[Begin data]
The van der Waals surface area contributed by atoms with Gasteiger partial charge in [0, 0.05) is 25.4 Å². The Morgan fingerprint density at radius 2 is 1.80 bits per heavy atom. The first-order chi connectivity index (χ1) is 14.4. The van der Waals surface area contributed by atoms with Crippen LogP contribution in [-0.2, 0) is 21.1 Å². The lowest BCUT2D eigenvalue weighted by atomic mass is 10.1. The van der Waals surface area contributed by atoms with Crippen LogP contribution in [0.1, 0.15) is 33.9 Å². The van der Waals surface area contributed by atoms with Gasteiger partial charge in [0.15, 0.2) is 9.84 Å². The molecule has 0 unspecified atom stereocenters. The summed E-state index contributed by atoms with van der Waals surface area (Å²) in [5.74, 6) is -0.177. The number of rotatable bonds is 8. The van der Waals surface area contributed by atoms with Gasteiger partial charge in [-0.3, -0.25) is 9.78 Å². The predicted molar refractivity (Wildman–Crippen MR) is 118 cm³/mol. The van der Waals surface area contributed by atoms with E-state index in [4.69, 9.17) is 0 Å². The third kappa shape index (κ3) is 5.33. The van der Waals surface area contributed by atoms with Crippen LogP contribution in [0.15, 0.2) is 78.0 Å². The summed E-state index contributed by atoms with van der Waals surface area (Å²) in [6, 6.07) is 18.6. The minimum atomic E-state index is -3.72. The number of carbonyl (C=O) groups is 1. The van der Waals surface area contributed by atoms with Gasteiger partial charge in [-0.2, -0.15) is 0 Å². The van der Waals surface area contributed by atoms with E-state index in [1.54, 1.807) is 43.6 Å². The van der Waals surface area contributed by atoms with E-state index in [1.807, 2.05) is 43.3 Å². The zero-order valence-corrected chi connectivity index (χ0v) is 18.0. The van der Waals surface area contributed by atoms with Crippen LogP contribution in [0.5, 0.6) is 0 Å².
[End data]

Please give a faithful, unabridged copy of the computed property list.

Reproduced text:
The van der Waals surface area contributed by atoms with Gasteiger partial charge in [0, 0.05) is 25.4 Å². The Morgan fingerprint density at radius 2 is 1.80 bits per heavy atom. The first-order chi connectivity index (χ1) is 14.4. The van der Waals surface area contributed by atoms with Crippen LogP contribution in [-0.2, 0) is 21.1 Å². The lowest BCUT2D eigenvalue weighted by atomic mass is 10.1. The van der Waals surface area contributed by atoms with Crippen LogP contribution in [0.1, 0.15) is 33.9 Å². The van der Waals surface area contributed by atoms with Gasteiger partial charge in [0.15, 0.2) is 9.84 Å². The molecule has 0 unspecified atom stereocenters. The summed E-state index contributed by atoms with van der Waals surface area (Å²) in [5.74, 6) is -0.177. The number of rotatable bonds is 8. The van der Waals surface area contributed by atoms with Gasteiger partial charge in [-0.3, -0.25) is 9.78 Å². The predicted molar refractivity (Wildman–Crippen MR) is 118 cm³/mol. The van der Waals surface area contributed by atoms with E-state index in [4.69, 9.17) is 0 Å². The third kappa shape index (κ3) is 5.33. The van der Waals surface area contributed by atoms with Crippen LogP contribution in [0.15, 0.2) is 78.0 Å². The summed E-state index contributed by atoms with van der Waals surface area (Å²) in [6, 6.07) is 18.6. The minimum atomic E-state index is -3.72. The number of carbonyl (C=O) groups is 1. The van der Waals surface area contributed by atoms with Gasteiger partial charge in [-0.2, -0.15) is 0 Å². The van der Waals surface area contributed by atoms with E-state index in [1.54, 1.807) is 43.6 Å². The van der Waals surface area contributed by atoms with E-state index in [1.807, 2.05) is 43.3 Å². The zero-order valence-corrected chi connectivity index (χ0v) is 18.0. The van der Waals surface area contributed by atoms with Crippen LogP contribution in [0.5, 0.6) is 0 Å².